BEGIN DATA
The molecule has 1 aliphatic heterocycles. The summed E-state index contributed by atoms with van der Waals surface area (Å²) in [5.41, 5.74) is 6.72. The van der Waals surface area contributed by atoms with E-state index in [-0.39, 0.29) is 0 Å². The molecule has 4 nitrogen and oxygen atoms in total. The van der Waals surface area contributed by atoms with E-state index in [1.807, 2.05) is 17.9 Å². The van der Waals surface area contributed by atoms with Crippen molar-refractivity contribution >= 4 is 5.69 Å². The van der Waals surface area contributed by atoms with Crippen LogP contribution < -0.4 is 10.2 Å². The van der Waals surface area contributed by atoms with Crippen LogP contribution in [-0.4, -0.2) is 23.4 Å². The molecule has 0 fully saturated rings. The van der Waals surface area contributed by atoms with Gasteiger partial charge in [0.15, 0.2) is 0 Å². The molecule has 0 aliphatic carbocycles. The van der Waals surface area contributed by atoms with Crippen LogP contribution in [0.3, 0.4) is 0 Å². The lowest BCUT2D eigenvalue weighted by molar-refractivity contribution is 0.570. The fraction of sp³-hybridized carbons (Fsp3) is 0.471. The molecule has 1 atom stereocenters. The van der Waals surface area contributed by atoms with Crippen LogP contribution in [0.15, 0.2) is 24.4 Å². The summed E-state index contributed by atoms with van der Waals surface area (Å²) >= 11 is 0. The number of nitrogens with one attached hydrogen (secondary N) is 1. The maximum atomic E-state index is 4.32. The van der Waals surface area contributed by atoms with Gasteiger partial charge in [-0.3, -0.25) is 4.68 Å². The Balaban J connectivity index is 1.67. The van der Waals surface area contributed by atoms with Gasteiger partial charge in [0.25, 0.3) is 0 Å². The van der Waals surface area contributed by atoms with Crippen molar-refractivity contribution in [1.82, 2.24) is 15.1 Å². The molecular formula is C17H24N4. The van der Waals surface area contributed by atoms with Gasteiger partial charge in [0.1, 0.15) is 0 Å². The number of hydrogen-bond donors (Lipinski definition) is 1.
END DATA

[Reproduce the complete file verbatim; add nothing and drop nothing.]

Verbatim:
The molecule has 1 aliphatic heterocycles. The summed E-state index contributed by atoms with van der Waals surface area (Å²) in [5.41, 5.74) is 6.72. The van der Waals surface area contributed by atoms with E-state index in [-0.39, 0.29) is 0 Å². The molecule has 4 nitrogen and oxygen atoms in total. The van der Waals surface area contributed by atoms with E-state index in [1.807, 2.05) is 17.9 Å². The van der Waals surface area contributed by atoms with Crippen molar-refractivity contribution >= 4 is 5.69 Å². The van der Waals surface area contributed by atoms with Crippen LogP contribution < -0.4 is 10.2 Å². The van der Waals surface area contributed by atoms with Crippen LogP contribution in [-0.4, -0.2) is 23.4 Å². The molecule has 0 fully saturated rings. The van der Waals surface area contributed by atoms with Gasteiger partial charge in [0.15, 0.2) is 0 Å². The molecule has 0 aliphatic carbocycles. The van der Waals surface area contributed by atoms with Crippen LogP contribution in [0.3, 0.4) is 0 Å². The lowest BCUT2D eigenvalue weighted by molar-refractivity contribution is 0.570. The fraction of sp³-hybridized carbons (Fsp3) is 0.471. The molecule has 1 atom stereocenters. The van der Waals surface area contributed by atoms with Crippen LogP contribution in [0.15, 0.2) is 24.4 Å². The summed E-state index contributed by atoms with van der Waals surface area (Å²) >= 11 is 0. The number of nitrogens with one attached hydrogen (secondary N) is 1. The maximum atomic E-state index is 4.32. The van der Waals surface area contributed by atoms with Gasteiger partial charge in [-0.3, -0.25) is 4.68 Å². The Balaban J connectivity index is 1.67. The van der Waals surface area contributed by atoms with Gasteiger partial charge in [0.25, 0.3) is 0 Å². The van der Waals surface area contributed by atoms with Crippen molar-refractivity contribution in [1.82, 2.24) is 15.1 Å². The molecular formula is C17H24N4. The van der Waals surface area contributed by atoms with Gasteiger partial charge in [0.1, 0.15) is 0 Å². The number of hydrogen-bond donors (Lipinski definition) is 1.